It has long been rumored that Tesla and Apple are engaged in a poaching competition to see who can steal each other’s prize staff.

If there is such a chess game underway, so far it looks like Tesla is doing a better job of taking the high-quality pieces. The electric carmaker recently hired legendary chip architect Jim Keller as Vice-President of Autopilot Hardware Engineering, and he has now been joined by former DEC Alpha, PA Semi and Apple Director Peter Bannon, writes Fred Lambert for Electrek.

Tesla Motors Inc Poaches Latest In Series Of Former Apple Inc. Staff

New hire teams up with former Apple colleague

Keller left Apple in 2012 to work at AMD, but before he did so he was leading Apple’s processor development alongside Bannon. Apple bought chip making firm PA Semi in 2008.

Under the pair’s leadership Apple developed its A4 and A5 processors, which were used on most of the company’s mobile services between 2010 and 2012. After Keller left to work on the Zen architecture at AMD, Bannon stayed around to develop other chips for Apple before moving to the electric carmaker last week.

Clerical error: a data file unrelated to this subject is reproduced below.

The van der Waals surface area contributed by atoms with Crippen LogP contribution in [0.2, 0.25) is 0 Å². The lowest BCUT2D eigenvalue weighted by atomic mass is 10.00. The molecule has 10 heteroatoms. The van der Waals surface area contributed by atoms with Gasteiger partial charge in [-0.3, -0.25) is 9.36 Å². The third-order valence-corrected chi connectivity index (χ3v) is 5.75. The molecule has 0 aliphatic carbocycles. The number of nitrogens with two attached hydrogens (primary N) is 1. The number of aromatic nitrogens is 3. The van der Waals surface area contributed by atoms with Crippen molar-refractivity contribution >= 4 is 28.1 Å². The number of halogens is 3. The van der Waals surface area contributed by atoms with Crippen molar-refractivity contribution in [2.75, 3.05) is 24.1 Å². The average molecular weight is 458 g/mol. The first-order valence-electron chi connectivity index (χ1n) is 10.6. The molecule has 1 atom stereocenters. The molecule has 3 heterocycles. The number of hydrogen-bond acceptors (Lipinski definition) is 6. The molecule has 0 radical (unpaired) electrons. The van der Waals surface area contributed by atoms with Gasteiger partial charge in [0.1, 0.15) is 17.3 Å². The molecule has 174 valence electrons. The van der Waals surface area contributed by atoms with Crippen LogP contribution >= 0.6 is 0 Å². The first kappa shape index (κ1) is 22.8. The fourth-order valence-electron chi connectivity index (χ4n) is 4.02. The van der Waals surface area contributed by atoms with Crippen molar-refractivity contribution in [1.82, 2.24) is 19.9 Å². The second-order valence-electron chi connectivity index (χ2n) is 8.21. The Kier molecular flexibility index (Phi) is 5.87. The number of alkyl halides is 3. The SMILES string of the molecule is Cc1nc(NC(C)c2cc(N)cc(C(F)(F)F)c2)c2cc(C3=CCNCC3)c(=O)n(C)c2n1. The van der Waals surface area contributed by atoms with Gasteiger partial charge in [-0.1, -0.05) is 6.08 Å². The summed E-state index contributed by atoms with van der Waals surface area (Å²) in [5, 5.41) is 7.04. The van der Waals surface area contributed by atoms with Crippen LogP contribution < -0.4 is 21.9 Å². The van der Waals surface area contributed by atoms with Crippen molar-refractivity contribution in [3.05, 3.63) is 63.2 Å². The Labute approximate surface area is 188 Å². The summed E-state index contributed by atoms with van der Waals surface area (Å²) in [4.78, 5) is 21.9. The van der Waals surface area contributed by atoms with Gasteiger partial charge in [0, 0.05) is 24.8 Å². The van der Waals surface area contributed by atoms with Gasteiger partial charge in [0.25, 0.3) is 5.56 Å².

Bannonhas received credit as an inventor on dozens of processor-related patents, and is the latest high-profile scientist to make the move from Apple to Tesla. CEO Elon Musk recently hired Apple alloy expert Charles Kuehmann, who will now lead materials engineering divisions at both Tesla and SpaceX.

Is Tesla going to work on developing its own processors?

Kuehmann’s official title is Vice-President of Materials Engineering, and he is responsible for working on innovative materials. Tesla also poached Andrew Graham, former Motion Sensor Engineer at Apple, to join its Autopilot engineer staff.

While the hire of Bannon is interesting as the latest in a so-called poaching war, it also raises interesting questions about the electric carmaker’s future intentions. Is the company thinking of making its own processors?

While it might seem unlikely it must be said that with the hire of Bannon, Tesla now has two of the most highly-regarded processor architects in the world on its staff. While their engineering expertise can certainly be of use in other departments at the electric carmaker, Tesla could also look to benefit from their core skills.